What either type of medium does, however, is similar. Just as Macy’s sells products of various kinds, the news sells stories, and each outlet distinguishes itself from the others by the slant in which each frames their products. Just as McDonalds distinguishes its burgers from those sold by BurgerKing, ABC distinguishes its stories from those told by NBC. In short, in the free press, the news is sold by slanting it in ways that make it appealing to the target audiences, and the slanting often takes up more time than telling the story does. An anchor often tells a story and then so called experts are used to embellish it by providing the slant. Unfortunately, the “experts” used often know nothing more about the issues discussed than the average viewer/listener does. The news, which many believe should consist of facts, becomes mere opinion.
Everyone must remember that there is no Hippocratic Oath for journalists; a person does not have to swear to report events truthfully to be a journalist. In fact, less is required of a journalist than of the plumber you call to unstop your toilet. In short, today’s American journalist can be likened to the teenager on roller skates who brings the hot dog you ordered to your car at Sonic or the clerk behind the counter at Macy’s. So anyone who criticizes the mainstream press for not being truthful, neutral, or objective is misguided. That’s not what the mainstream press sells and criticizing it is as unreasonable as criticizing McDonalds for not selling lamb chops.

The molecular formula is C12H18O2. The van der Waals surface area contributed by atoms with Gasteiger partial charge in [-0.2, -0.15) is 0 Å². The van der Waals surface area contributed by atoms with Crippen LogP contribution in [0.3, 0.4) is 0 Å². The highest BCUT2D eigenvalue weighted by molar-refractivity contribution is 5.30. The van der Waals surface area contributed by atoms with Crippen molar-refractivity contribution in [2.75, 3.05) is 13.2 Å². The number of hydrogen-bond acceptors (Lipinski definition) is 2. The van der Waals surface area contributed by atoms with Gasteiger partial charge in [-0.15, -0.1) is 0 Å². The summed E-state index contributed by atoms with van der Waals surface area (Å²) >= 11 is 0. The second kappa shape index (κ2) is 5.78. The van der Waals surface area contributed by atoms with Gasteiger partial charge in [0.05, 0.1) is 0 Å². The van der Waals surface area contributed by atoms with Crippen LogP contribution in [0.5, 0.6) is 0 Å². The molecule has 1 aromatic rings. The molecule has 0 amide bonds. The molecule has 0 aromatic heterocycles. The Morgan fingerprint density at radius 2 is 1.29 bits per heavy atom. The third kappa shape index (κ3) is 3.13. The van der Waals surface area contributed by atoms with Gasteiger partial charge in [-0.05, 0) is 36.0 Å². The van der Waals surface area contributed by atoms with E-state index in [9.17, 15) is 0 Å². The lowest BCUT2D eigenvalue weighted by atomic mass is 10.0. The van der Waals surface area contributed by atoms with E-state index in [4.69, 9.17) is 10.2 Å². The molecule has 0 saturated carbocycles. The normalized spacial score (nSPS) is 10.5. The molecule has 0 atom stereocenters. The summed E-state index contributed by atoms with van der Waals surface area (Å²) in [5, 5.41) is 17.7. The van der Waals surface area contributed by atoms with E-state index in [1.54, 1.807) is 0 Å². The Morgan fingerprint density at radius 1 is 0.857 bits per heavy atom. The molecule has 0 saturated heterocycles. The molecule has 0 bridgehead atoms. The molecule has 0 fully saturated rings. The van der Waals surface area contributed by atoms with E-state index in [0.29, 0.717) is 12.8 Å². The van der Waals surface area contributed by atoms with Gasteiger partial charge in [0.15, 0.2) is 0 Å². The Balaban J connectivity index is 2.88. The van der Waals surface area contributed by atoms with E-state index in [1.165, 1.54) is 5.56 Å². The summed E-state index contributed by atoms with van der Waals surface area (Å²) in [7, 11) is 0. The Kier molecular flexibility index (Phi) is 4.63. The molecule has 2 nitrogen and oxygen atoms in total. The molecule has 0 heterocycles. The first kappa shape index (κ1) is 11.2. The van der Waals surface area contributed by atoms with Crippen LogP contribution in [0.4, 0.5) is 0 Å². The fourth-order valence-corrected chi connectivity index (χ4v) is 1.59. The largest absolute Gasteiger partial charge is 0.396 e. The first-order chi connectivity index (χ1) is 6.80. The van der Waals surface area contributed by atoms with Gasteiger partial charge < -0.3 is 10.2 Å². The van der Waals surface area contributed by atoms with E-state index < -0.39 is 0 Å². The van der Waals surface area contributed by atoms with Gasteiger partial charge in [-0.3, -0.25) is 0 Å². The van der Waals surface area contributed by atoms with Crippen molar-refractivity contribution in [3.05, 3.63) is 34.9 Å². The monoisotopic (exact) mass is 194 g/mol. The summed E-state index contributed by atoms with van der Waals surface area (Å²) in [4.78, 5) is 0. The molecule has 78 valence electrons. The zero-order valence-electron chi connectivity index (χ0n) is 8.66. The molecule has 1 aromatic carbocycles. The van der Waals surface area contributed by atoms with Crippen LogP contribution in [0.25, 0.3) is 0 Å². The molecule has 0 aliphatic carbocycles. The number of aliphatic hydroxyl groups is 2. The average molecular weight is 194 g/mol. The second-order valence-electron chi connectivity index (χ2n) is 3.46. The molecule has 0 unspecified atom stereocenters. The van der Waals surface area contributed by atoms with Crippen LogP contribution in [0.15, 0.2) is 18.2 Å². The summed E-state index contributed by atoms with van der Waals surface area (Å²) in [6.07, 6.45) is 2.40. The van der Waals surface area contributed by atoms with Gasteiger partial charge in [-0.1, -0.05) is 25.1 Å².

That the media need to differentiate products from those of competitors also limits the kinds of stories that can be reported. If adding a bias to a story is difficult because of the story’s nature, the “free” press tends to ignore it. For instance, when the Iranian opposition engaged in anti-governmental demonstrations after the last election, the American press made much of it because the story could easily be presented as an oppressive government’s suppression of dissent. But the demonstrations against austerity policies taking place in Iceland, Ireland, Great Britain, France, and Greece have gone unreported because those demonstrations cannot be presented as demonstrations against oppressive governments. Similarly, the killing of Christians in Iraq and Egypt have gone unreported because they cannot be slanted to make them seem justified. If slanted any other way, they would provide anti-war Americans with another reason to argue against the wars. Furthermore, it is difficult to sensationalize stories about foreigners Americans know nothing of. So, for instance, stories about the antics of Italy’s Berlusconi would have little attraction to American viewers/listeners. Ever since it joined Mrs. Merkel’s German government, the fortunes of the pro-business Free Democrats have been dramatically changed from a party that won 15 percent during the federal elections of September 2009 to below 5 percent today, because of an increasing negative attitude of Germans for business since the current economic collapse began, a story that cannot easily be told to Americans because of American pro-business attitudes.